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Re: SFLC chooses wrong court

From: rjack
Subject: Re: SFLC chooses wrong court
Date: Fri, 28 Sep 2007 07:04:06 -0500
User-agent: Mozilla/5.0 (Windows; U; Windows NT 5.0; en-US; rv:1.7.2) Gecko/20040804 Netscape/7.2 (ax)

Alexander Terekhov wrote:
Tim Smith wrote:
In article"><>,
 rjack <rjack@com> wrote:
Failing to distribute source code is a contract breach and not a
violation of a work's permitted use under copyright law. There is
obviously no provision under U.S. copyright law to *force* a party who
has permission to copy and make derivative works to distribute those
copyrighted works. Those actions are solely a contractual matter.
Irrelevant, since plaintiff's claim is that Monsoon is not a party who
has permission to copy and make derivative works.

The complaint argues that Monsoon *lost* the rights to BusyBox code 
the moment it shipped object code without offering the source code 

The complaint refers to attached "GNU General Public License, Version 
2" ("the License") [it refers to it more than a dozen of times!!!] 
seeking rescission of this contract (note that in the mean time 
Monsoon already cured alleged breach***) to begin with. Let's suppose 
that rescission will fly... is there anything in the GPL precluding 
Monsoon to become a party to GPL contract once again after rescission?

So how can you claim that Monsoon is not a party who has permission 
to copy and make derivative works?

Care to elaborate?


"With respect to the General Public License... I am not persuaded 
based on this record that the release of the Gemini source code in 
July 2001 didn’t cure the breach."


"The revolution might take significantly longer than anticipated."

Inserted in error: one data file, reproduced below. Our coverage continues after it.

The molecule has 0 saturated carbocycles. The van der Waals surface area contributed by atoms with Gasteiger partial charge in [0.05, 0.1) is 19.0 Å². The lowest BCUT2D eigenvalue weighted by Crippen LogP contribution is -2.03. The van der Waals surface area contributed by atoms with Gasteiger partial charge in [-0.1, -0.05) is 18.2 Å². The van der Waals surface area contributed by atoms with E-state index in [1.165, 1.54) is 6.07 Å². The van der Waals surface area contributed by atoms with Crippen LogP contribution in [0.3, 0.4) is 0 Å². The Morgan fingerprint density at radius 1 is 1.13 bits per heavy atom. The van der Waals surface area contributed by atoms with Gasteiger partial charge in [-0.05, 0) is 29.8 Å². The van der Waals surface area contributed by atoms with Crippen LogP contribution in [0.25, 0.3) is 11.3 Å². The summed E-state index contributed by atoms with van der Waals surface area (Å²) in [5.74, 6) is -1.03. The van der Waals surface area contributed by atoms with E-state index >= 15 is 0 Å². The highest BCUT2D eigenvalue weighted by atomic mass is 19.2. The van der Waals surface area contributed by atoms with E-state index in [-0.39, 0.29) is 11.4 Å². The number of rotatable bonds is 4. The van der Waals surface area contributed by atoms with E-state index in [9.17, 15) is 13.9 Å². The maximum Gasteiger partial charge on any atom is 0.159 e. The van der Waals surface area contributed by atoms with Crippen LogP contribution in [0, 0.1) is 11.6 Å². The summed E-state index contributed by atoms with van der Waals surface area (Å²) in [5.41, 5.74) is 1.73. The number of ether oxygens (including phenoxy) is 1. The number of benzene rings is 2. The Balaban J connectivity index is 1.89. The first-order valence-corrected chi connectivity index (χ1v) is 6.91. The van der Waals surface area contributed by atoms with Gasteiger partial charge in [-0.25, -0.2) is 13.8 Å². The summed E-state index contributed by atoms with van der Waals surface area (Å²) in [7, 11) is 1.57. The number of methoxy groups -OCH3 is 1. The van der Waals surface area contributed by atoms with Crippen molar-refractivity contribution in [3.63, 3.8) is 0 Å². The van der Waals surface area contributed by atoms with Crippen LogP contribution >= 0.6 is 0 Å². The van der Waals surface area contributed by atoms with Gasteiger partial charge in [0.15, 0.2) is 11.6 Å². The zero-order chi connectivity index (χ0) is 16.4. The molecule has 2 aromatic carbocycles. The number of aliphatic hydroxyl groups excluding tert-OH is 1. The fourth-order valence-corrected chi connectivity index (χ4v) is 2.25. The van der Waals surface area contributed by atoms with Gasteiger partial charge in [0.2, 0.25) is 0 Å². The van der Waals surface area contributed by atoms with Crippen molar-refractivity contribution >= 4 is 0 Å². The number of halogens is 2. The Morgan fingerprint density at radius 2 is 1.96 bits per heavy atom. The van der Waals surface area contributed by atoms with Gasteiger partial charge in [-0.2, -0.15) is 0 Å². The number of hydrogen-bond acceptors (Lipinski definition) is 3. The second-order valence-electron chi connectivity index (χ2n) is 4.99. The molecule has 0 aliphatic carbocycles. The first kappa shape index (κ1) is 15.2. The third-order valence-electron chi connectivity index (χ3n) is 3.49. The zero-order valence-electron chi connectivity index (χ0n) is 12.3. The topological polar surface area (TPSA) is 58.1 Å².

-- The GNU Monk Harald Welte
>From the Monsoon complaint  filed in the State of New York:

"Therefore, under the License, any party that redistributes BusyBox in a manner that does not
comply with the terms of the License immediately and automatically loses all rights granted under
it. As such, any rights Defendant may have had under the License to redistribute BusyBox were
automatically terminated the instant that Defendant made non-compliant distribution of the Infringing
Products or Firmware. Since that time, Defendant has had no right to distribute BusyBox,
or a modified version of BusyBox, under any circumstances or conditions."

>From the law of the State of New York:

“. . . rescission of the contract only occurs upon affirmative acts by the licensor, and a breach by one party does not automatically result in rescission of a contract. Id. at 238 (”New York law does not presume the rescission or abandonment of a contract and the party asserting rescission or abandonment has the burden of proving it”).”; Atlantis Information Technology, Gmbh v, CA Inc.,, 2007 WL 1238716 (E.D.N.Y. April 30, 2007).

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